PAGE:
4 (a) (b) (c) (d) can overcome the limitations of existing algorithms that use static interconnectivity models. Relative inter- connectivity can account for differences in cluster Figure 4. K-nearest-neighbor graphs from original data in two dimensions: (a) original shapes as well as differences in the degree of intercon- data, (b) 1-, (c) 2-, and (d) 3-nearest neighbor graphs. nectivity for different clusters. Relative closeness. Relative closeness involves con- reason, Chameleon has a first phase that clusters the cepts that are analogous to those developed for rela- data items into several subclusters that contain a suf- tive interconnectivity. The absolute closeness of ficient number of items to allow dynamic modeling. In clusters is the average weight (as opposed to the sum a second phase, it discovers the genuine clusters in the of weights for interconnectivity) of the edges that con- data set by using the dynamic modeling framework nect vertices in Ci to those in Cj. Since these connec- to hierarchically merge these subclusters. tions come from the k-nearest-neighbor graph, their Chameleon finds the initial subclusters using average strength provides a good measure of the affin- hMetis,10 a fast, high-quality graph-partitioning algo- ity between the data items along the interface layer of rithm. hMetis partitions the k-nearest-neighbor graph the two clusters. At the same time, this measure is tol- of the data set into several partitions such that it min- erant of outliers and noise. imizes the edge cut. Since each edge in the k-nearest- To get a clusters internal closeness, we take the neighbor graph represents the similarity among data average of the edge weights across a min-cut bisection points, a partitioning that minimizes the edge cut that splits the cluster into two roughly equal parts. effectively minimizes the relationship (affinity) among The relative closeness between a pair of clusters is the data points across the partitions. absolute closeness normalized with respect to the inter- After finding subclusters, Chameleon switches to nal closeness of the two clusters: an algorithm that repeatedly combines these small subclusters, using the relative interconnectivity and SEC(Ci ,C j ) relative closeness framework. There are many ways RC(Ci , C j ) = to develop an algorithm that accounts for both of Ci Cj these measures. Chameleon uses two different SEC(Ci ) + SEC(C j ) Ci + C j Ci + C j schemes. User-specified thresholds. The first merges only whereSEC(Ci) andSEC(Cj) are the average weights of those pairs of clusters exceeding user-specified thresh- the edges that belong in the min-cut bisector of clusters olds for relative interconnectivity (TRI) and relative Ci and Cj, andSEC(Ci, Cj) is the average weight of the closeness (TRC). In this approach, Chameleon visits edges that connect vertices in Ci and Cj. Terms |Ci| and each cluster Ci and checks for adjacent clusters Cj |Cj| are the number of data points in each cluster. This with RI and RC that exceed these thresholds. equation also normalizes the absolute closeness of the If more than one adjacent cluster satisfies these con- two clusters by the weighted average of the internal ditions, then Chameleon will merge Ci with the clus- closeness of Ci and Cj. This discourages the merging ter that it is most connected tothat is, the pair Ci of small sparse clusters into large dense clusters. and Cj with the highest absolute interconnectivity. In general, the relative closeness between two clus- Once Chameleon chooses a partner for every clus- ters is less than one because the edges that connect ter, it performs these mergers and repeats the entire vertices in different clusters have a smaller weight. process. Users can control the characteristics of the By focusing on the relative closeness, Chameleon can desired clusters with TRI and TRC. overcome the limitations of existing algorithms that look Function-defined optimization. The second scheme only at the absolute closeness. By looking at the relative implemented in Chameleon uses a function to com- closeness, Chameleon correctly merges clusters so that bine the relative interconnectivity and relative close- the resulting cluster has a uniform degree of closeness ness. Chameleon selects cluster pairs that maximize between its items. this function. Since our goal is to merge pairs for which both the relative interconnectivity and relative close- Process ness are high, a natural way of defining such a function The dynamic framework for modeling cluster sim- is to take their product. That is, select clusters that ilarity is applicable only when each cluster contains a maximize RI(Ci,Cj) RC(Ci,Cj). This formula gives sufficiently large number of vertices (data items). The equal importance to both parameters. However, quite reason is that to compute the relative interconnectiv- often we may prefer clusters that give a higher prefer- ity and closeness of clusters, Chameleon needs to com- ence to one of these two measures. For this reason, pute each clusters internal interconnectivity and Chameleon selects the pair of clusters that maximizes closeness, neither of which can be accurately calcu- lated for clusters containing a few data points. For this RI(Ci,Cj) RC(Ci,Cj) August 1999 71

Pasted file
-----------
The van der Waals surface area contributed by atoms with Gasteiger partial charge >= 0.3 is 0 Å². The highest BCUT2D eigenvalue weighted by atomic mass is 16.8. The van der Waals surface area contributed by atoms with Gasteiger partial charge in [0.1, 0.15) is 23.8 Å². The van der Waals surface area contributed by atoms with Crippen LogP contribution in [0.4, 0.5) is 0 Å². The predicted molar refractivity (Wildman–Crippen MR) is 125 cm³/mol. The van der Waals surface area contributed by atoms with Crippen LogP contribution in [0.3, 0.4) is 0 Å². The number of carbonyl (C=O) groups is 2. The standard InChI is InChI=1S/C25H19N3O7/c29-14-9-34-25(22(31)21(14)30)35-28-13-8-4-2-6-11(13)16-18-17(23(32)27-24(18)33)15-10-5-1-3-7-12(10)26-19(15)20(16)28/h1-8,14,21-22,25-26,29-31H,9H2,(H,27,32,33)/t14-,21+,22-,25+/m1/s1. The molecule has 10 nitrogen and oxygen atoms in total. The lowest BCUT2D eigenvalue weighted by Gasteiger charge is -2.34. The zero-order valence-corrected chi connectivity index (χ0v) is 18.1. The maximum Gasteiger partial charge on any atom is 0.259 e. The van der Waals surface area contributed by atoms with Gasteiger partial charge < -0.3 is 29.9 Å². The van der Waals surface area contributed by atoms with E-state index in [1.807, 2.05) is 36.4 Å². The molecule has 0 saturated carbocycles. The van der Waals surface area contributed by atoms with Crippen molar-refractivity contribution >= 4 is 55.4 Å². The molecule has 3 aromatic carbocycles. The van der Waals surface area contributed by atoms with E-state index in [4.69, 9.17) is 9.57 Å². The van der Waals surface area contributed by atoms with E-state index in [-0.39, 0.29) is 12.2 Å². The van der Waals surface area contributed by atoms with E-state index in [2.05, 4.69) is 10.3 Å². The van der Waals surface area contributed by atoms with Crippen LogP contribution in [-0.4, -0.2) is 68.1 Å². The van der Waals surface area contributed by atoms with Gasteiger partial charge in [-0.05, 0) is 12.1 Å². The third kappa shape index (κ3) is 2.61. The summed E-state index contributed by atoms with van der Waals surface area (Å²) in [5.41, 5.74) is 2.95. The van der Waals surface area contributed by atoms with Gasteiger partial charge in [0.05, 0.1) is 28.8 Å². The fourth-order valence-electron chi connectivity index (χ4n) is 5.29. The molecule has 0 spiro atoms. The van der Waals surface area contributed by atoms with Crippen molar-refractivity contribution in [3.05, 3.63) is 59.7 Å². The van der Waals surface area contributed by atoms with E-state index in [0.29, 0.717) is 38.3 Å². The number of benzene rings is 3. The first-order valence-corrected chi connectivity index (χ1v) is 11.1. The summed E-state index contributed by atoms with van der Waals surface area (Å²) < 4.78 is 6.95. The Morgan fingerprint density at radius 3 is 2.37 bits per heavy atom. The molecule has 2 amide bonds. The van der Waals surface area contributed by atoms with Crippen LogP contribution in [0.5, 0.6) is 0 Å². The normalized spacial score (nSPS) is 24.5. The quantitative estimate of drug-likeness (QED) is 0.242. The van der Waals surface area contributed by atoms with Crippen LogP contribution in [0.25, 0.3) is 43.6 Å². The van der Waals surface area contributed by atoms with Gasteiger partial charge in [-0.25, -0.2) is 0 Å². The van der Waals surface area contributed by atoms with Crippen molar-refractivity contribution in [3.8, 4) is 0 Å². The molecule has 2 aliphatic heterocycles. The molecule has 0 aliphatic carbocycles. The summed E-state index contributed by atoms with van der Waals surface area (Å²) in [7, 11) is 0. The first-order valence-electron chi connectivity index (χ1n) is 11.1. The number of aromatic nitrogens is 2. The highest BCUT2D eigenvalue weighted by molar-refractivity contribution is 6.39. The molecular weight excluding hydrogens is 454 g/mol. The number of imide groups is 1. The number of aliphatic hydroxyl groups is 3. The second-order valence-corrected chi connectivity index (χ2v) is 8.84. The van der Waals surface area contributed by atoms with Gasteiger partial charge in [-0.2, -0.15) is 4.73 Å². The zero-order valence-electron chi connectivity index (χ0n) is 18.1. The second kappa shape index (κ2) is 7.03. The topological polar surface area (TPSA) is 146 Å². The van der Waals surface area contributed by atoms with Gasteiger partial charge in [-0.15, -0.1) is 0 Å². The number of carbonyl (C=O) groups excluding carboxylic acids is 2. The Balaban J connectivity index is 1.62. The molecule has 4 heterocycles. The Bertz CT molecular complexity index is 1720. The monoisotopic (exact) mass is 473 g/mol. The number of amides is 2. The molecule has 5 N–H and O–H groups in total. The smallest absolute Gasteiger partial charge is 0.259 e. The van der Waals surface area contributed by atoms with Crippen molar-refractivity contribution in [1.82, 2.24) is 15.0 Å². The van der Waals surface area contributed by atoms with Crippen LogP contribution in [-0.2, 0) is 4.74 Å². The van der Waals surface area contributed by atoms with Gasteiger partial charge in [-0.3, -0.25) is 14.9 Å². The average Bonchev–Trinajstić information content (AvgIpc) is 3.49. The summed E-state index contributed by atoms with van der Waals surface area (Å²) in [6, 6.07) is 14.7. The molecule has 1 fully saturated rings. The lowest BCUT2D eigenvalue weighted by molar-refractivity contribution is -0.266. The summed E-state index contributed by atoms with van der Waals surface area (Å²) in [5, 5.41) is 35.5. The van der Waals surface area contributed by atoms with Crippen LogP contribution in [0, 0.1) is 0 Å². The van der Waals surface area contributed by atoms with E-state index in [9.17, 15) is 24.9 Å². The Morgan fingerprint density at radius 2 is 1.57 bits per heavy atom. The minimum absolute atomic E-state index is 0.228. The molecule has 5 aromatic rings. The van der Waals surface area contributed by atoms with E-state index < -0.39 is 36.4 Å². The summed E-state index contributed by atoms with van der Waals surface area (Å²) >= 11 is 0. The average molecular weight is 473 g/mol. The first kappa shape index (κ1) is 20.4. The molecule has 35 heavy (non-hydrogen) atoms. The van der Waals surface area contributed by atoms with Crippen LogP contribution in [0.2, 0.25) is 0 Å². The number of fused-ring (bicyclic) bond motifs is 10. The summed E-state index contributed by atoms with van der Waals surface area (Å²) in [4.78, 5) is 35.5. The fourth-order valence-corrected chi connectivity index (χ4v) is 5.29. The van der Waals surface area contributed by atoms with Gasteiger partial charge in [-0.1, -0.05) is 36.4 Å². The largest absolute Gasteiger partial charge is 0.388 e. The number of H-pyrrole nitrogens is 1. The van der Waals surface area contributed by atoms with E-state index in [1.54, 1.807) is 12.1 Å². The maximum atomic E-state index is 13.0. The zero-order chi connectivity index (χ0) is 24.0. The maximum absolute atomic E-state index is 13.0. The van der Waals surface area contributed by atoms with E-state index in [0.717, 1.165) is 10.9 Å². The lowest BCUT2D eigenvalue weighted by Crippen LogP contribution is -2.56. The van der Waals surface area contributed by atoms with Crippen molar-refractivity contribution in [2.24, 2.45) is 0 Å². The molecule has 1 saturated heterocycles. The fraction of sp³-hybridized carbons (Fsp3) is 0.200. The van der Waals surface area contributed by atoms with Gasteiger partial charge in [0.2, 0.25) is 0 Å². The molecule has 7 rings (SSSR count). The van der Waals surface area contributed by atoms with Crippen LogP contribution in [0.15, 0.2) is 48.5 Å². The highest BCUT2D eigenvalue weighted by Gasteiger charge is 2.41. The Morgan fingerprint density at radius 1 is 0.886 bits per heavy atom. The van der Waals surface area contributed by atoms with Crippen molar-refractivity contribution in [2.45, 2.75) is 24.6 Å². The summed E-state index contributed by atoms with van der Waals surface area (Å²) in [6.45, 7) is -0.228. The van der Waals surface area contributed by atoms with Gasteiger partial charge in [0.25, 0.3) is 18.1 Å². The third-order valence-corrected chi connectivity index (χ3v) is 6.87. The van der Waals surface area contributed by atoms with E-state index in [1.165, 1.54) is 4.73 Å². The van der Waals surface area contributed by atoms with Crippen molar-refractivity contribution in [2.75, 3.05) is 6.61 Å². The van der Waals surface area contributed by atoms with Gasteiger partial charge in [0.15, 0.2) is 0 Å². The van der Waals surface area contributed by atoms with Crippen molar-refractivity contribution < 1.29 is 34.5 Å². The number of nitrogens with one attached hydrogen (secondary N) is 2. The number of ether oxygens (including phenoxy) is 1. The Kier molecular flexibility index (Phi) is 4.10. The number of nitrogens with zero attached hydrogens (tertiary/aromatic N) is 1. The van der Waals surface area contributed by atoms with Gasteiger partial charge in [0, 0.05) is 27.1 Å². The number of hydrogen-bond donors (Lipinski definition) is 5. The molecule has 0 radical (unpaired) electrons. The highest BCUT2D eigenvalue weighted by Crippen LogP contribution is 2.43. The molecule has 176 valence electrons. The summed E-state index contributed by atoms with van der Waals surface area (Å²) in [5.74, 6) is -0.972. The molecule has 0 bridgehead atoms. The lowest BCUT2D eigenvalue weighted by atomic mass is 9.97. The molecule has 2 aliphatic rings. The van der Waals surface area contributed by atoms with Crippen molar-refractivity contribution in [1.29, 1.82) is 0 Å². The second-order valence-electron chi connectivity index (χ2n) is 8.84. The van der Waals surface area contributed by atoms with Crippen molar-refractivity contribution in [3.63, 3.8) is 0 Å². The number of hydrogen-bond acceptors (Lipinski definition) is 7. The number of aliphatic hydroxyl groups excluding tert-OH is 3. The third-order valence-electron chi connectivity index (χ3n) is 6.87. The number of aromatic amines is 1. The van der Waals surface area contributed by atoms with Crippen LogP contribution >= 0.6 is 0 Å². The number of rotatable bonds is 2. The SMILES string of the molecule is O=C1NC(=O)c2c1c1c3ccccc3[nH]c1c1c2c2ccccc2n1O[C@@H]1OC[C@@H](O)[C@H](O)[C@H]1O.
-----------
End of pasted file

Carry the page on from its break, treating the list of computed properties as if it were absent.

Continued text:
5 Figure 5. Four data sets used in our experiments: (a) DS1 has 8,000 points; (b) DS2 has 6,000 points; (c) DS3 has 10,000 points; and (a) (b) (c) (d) (d) DS4 has 8,000 points. where is a user-specified parameter. If > 1, then However, we evaluated it with two-dimensional data Chameleon gives a higher importance to the relative sets because similar data sets have been used to eval- closeness, and when < 1, it gives a higher impor- uate other state-of-the-art algorithms. Clusters in 2D tance to the relative interconnectivity. data sets are also easy to visualize and compare. Figure 6 shows the clusters that Chameleon found RESULTS AND COMPARISONS for each of the four data sets, using the same set of We compared Chameleons performance against parameter values. In particular, we used k = 10 in a that of CURE9 and DBScan7 on four different data function-defined optimization with = 2.0. Points in sets. These data sets contain from 6,000 to 10,000 different clusters are represented using a combination points in two dimensions; the points form geometric of colors and glyphs. As a result, points that belong shapes as shown in Figure 5. These data sets represent to the same cluster use both the same color and glyph. some difficult clustering instances because they con- For example, in the DS3 clusters, there are two cyan tain clusters of arbitrary shape, proximity, orienta- clusters. One contains the points in the region between tion, and varying densities. They also contain the two circles inside the ellipse, and the other, the line significant noise and special artifacts. Many of these between the two horizontal bars and the c-shaped clus- results are available at http://www.cs.umn.edu/ ter. Two clusters are dark blueone corresponds to the ~han/chameleon.html. upside-down c-shaped cluster and the other, the circle Chameleon is applicable to any data set for which inside the candy cane. Their points use different glyphs a similarity matrix is available (or can be constructed). (bells and squares for the first pair, and squares and Figure 6. Clusters discovered by Chameleon for the four data sets. 72 Computer